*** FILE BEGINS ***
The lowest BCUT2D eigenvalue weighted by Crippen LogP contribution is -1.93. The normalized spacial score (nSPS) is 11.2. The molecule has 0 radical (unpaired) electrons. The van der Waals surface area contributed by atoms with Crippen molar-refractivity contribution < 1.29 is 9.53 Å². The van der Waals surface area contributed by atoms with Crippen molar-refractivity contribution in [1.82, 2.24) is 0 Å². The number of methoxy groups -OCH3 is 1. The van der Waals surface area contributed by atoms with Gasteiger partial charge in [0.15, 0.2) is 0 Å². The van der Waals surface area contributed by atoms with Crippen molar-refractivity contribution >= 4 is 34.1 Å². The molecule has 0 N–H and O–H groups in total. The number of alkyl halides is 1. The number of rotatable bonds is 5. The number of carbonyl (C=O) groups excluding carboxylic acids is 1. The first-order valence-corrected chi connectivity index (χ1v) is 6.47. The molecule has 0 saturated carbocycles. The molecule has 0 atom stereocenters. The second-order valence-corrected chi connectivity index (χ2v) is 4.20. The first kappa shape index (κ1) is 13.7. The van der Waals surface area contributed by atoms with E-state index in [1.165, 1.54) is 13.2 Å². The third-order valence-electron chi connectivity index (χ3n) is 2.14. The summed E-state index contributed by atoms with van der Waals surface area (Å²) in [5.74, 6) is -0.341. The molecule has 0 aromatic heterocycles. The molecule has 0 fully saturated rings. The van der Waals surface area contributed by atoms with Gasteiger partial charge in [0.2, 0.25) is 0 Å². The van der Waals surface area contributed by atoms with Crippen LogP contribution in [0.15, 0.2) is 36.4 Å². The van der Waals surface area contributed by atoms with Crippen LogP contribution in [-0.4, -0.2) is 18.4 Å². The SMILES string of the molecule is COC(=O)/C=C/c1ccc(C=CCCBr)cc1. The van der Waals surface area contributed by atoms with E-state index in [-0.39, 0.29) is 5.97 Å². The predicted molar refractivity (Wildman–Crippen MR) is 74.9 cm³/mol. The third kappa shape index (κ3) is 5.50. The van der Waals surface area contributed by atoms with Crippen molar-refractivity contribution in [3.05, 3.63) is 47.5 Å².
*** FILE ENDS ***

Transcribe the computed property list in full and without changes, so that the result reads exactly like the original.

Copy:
The lowest BCUT2D eigenvalue weighted by Crippen LogP contribution is -1.93. The normalized spacial score (nSPS) is 11.2. The molecule has 0 radical (unpaired) electrons. The van der Waals surface area contributed by atoms with Crippen molar-refractivity contribution < 1.29 is 9.53 Å². The van der Waals surface area contributed by atoms with Crippen molar-refractivity contribution in [1.82, 2.24) is 0 Å². The number of methoxy groups -OCH3 is 1. The van der Waals surface area contributed by atoms with Gasteiger partial charge in [0.15, 0.2) is 0 Å². The van der Waals surface area contributed by atoms with Crippen molar-refractivity contribution >= 4 is 34.1 Å². The molecule has 0 N–H and O–H groups in total. The number of alkyl halides is 1. The number of rotatable bonds is 5. The number of carbonyl (C=O) groups excluding carboxylic acids is 1. The first-order valence-corrected chi connectivity index (χ1v) is 6.47. The molecule has 0 saturated carbocycles. The molecule has 0 atom stereocenters. The second-order valence-corrected chi connectivity index (χ2v) is 4.20. The first kappa shape index (κ1) is 13.7. The van der Waals surface area contributed by atoms with E-state index in [1.165, 1.54) is 13.2 Å². The third-order valence-electron chi connectivity index (χ3n) is 2.14. The summed E-state index contributed by atoms with van der Waals surface area (Å²) in [5.74, 6) is -0.341. The molecule has 0 aromatic heterocycles. The molecule has 0 fully saturated rings. The van der Waals surface area contributed by atoms with Gasteiger partial charge in [0.2, 0.25) is 0 Å². The van der Waals surface area contributed by atoms with Crippen LogP contribution in [0.15, 0.2) is 36.4 Å². The van der Waals surface area contributed by atoms with Crippen LogP contribution in [-0.4, -0.2) is 18.4 Å². The SMILES string of the molecule is COC(=O)/C=C/c1ccc(C=CCCBr)cc1. The van der Waals surface area contributed by atoms with E-state index in [-0.39, 0.29) is 5.97 Å². The predicted molar refractivity (Wildman–Crippen MR) is 74.9 cm³/mol. The third kappa shape index (κ3) is 5.50. The van der Waals surface area contributed by atoms with Crippen molar-refractivity contribution in [3.05, 3.63) is 47.5 Å².